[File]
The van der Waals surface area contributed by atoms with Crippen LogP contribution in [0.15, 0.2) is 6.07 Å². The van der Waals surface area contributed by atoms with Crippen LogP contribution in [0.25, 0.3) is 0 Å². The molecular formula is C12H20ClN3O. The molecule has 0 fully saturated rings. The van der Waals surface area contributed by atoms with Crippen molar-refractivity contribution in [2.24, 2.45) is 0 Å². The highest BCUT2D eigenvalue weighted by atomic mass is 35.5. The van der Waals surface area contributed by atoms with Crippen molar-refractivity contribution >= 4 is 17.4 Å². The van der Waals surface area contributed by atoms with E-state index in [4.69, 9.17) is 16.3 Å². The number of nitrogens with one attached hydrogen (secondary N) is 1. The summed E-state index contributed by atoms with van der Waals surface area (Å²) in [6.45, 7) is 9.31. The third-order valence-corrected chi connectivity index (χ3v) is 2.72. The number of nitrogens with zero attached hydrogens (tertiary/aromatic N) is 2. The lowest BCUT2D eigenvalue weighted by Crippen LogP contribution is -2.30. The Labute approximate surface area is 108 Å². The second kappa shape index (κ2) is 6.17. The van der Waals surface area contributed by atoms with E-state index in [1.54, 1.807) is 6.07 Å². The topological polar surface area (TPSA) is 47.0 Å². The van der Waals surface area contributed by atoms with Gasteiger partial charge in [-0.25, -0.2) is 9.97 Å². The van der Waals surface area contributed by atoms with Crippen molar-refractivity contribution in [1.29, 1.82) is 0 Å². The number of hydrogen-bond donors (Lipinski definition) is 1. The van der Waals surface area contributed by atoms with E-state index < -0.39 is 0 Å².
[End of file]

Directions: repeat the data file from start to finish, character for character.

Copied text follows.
The van der Waals surface area contributed by atoms with Crippen LogP contribution in [0.15, 0.2) is 6.07 Å². The van der Waals surface area contributed by atoms with Crippen LogP contribution in [0.25, 0.3) is 0 Å². The molecular formula is C12H20ClN3O. The molecule has 0 fully saturated rings. The van der Waals surface area contributed by atoms with Crippen molar-refractivity contribution in [2.24, 2.45) is 0 Å². The highest BCUT2D eigenvalue weighted by atomic mass is 35.5. The van der Waals surface area contributed by atoms with Crippen molar-refractivity contribution >= 4 is 17.4 Å². The van der Waals surface area contributed by atoms with E-state index in [4.69, 9.17) is 16.3 Å². The number of nitrogens with one attached hydrogen (secondary N) is 1. The summed E-state index contributed by atoms with van der Waals surface area (Å²) in [6.45, 7) is 9.31. The third-order valence-corrected chi connectivity index (χ3v) is 2.72. The number of nitrogens with zero attached hydrogens (tertiary/aromatic N) is 2. The lowest BCUT2D eigenvalue weighted by Crippen LogP contribution is -2.30. The Labute approximate surface area is 108 Å². The second kappa shape index (κ2) is 6.17. The van der Waals surface area contributed by atoms with E-state index in [1.54, 1.807) is 6.07 Å². The topological polar surface area (TPSA) is 47.0 Å². The van der Waals surface area contributed by atoms with Gasteiger partial charge in [-0.25, -0.2) is 9.97 Å². The van der Waals surface area contributed by atoms with Crippen molar-refractivity contribution in [1.29, 1.82) is 0 Å². The number of hydrogen-bond donors (Lipinski definition) is 1. The van der Waals surface area contributed by atoms with E-state index < -0.39 is 0 Å².